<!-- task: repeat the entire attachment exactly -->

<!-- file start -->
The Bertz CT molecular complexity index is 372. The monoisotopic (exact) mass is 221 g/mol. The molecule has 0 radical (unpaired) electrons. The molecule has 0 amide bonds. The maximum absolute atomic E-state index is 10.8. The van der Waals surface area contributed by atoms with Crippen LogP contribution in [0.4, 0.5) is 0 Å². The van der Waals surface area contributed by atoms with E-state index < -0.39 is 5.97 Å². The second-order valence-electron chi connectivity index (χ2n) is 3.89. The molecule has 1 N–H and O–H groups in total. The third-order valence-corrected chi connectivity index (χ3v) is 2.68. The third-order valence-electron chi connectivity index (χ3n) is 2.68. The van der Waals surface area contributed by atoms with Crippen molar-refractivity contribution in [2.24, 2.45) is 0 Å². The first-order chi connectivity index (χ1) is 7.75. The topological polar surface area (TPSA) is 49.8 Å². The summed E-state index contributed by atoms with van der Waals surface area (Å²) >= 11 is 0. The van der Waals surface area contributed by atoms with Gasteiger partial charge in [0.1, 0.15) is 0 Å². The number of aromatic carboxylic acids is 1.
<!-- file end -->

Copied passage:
The Bertz CT molecular complexity index is 372. The monoisotopic (exact) mass is 221 g/mol. The molecule has 0 radical (unpaired) electrons. The molecule has 0 amide bonds. The maximum absolute atomic E-state index is 10.8. The van der Waals surface area contributed by atoms with Crippen LogP contribution in [0.4, 0.5) is 0 Å². The van der Waals surface area contributed by atoms with E-state index < -0.39 is 5.97 Å². The second-order valence-electron chi connectivity index (χ2n) is 3.89. The molecule has 1 N–H and O–H groups in total. The third-order valence-corrected chi connectivity index (χ3v) is 2.68. The third-order valence-electron chi connectivity index (χ3n) is 2.68. The van der Waals surface area contributed by atoms with Crippen molar-refractivity contribution in [2.24, 2.45) is 0 Å². The first-order chi connectivity index (χ1) is 7.75. The topological polar surface area (TPSA) is 49.8 Å². The summed E-state index contributed by atoms with van der Waals surface area (Å²) >= 11 is 0. The van der Waals surface area contributed by atoms with Gasteiger partial charge in [0.1, 0.15) is 0 Å². The number of aromatic carboxylic acids is 1.